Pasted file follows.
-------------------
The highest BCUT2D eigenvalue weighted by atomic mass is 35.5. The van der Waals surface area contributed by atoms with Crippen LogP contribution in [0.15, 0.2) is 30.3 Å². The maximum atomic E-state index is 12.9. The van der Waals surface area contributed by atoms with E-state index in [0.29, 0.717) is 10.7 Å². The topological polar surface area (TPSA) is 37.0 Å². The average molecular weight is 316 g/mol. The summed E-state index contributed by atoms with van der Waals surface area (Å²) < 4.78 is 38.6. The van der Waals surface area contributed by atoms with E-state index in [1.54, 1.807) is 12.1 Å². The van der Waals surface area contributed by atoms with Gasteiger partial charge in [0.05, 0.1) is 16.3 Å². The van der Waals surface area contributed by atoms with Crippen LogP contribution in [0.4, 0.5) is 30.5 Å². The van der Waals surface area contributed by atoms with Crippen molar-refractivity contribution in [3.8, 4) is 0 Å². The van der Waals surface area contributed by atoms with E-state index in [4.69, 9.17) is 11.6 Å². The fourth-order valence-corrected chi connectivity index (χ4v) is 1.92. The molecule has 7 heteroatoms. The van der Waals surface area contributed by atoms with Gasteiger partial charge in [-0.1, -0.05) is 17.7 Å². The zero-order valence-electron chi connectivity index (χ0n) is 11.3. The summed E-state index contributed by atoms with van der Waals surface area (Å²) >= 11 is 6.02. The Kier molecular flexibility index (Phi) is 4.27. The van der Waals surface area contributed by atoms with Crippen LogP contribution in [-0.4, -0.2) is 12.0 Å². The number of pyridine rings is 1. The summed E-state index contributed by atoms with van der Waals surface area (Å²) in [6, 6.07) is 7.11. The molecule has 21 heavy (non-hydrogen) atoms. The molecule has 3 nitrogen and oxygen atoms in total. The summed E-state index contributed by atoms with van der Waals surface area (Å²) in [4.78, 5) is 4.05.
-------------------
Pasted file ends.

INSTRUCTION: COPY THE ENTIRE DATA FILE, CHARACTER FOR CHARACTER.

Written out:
The highest BCUT2D eigenvalue weighted by atomic mass is 35.5. The van der Waals surface area contributed by atoms with Crippen LogP contribution in [0.15, 0.2) is 30.3 Å². The maximum atomic E-state index is 12.9. The van der Waals surface area contributed by atoms with E-state index in [0.29, 0.717) is 10.7 Å². The topological polar surface area (TPSA) is 37.0 Å². The average molecular weight is 316 g/mol. The summed E-state index contributed by atoms with van der Waals surface area (Å²) < 4.78 is 38.6. The van der Waals surface area contributed by atoms with E-state index in [1.54, 1.807) is 12.1 Å². The van der Waals surface area contributed by atoms with Gasteiger partial charge in [0.05, 0.1) is 16.3 Å². The van der Waals surface area contributed by atoms with Crippen LogP contribution in [0.4, 0.5) is 30.5 Å². The van der Waals surface area contributed by atoms with Crippen molar-refractivity contribution in [3.8, 4) is 0 Å². The van der Waals surface area contributed by atoms with E-state index in [4.69, 9.17) is 11.6 Å². The fourth-order valence-corrected chi connectivity index (χ4v) is 1.92. The molecule has 7 heteroatoms. The van der Waals surface area contributed by atoms with Gasteiger partial charge in [-0.1, -0.05) is 17.7 Å². The zero-order valence-electron chi connectivity index (χ0n) is 11.3. The summed E-state index contributed by atoms with van der Waals surface area (Å²) >= 11 is 6.02. The Kier molecular flexibility index (Phi) is 4.27. The van der Waals surface area contributed by atoms with Crippen LogP contribution in [-0.4, -0.2) is 12.0 Å². The number of pyridine rings is 1. The summed E-state index contributed by atoms with van der Waals surface area (Å²) in [6, 6.07) is 7.11. The molecule has 21 heavy (non-hydrogen) atoms. The molecule has 3 nitrogen and oxygen atoms in total. The summed E-state index contributed by atoms with van der Waals surface area (Å²) in [4.78, 5) is 4.05.